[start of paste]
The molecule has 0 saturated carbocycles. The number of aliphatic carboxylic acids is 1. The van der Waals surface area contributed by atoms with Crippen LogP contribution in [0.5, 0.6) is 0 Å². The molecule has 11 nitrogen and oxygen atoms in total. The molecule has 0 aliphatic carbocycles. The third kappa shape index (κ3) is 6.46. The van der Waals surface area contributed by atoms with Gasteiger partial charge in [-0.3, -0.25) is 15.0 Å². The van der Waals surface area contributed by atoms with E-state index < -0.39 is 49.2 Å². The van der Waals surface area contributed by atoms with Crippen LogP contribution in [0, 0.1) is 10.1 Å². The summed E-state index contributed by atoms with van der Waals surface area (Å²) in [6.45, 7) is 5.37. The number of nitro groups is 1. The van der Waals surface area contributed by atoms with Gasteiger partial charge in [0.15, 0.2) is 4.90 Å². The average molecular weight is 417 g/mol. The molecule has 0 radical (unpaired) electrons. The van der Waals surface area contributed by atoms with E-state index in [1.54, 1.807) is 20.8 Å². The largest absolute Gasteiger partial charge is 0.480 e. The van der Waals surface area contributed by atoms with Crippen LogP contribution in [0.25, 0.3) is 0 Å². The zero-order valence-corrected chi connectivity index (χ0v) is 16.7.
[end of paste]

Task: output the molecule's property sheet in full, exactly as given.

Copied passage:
The molecule has 0 saturated carbocycles. The number of aliphatic carboxylic acids is 1. The van der Waals surface area contributed by atoms with Crippen LogP contribution in [0.5, 0.6) is 0 Å². The molecule has 11 nitrogen and oxygen atoms in total. The molecule has 0 aliphatic carbocycles. The third kappa shape index (κ3) is 6.46. The van der Waals surface area contributed by atoms with Gasteiger partial charge in [-0.3, -0.25) is 15.0 Å². The van der Waals surface area contributed by atoms with E-state index < -0.39 is 49.2 Å². The van der Waals surface area contributed by atoms with Crippen LogP contribution in [0, 0.1) is 10.1 Å². The summed E-state index contributed by atoms with van der Waals surface area (Å²) in [6.45, 7) is 5.37. The number of nitro groups is 1. The van der Waals surface area contributed by atoms with Gasteiger partial charge in [0.15, 0.2) is 4.90 Å². The average molecular weight is 417 g/mol. The molecule has 0 radical (unpaired) electrons. The van der Waals surface area contributed by atoms with E-state index in [1.54, 1.807) is 20.8 Å². The largest absolute Gasteiger partial charge is 0.480 e. The van der Waals surface area contributed by atoms with Crippen LogP contribution in [0.25, 0.3) is 0 Å². The zero-order valence-corrected chi connectivity index (χ0v) is 16.7.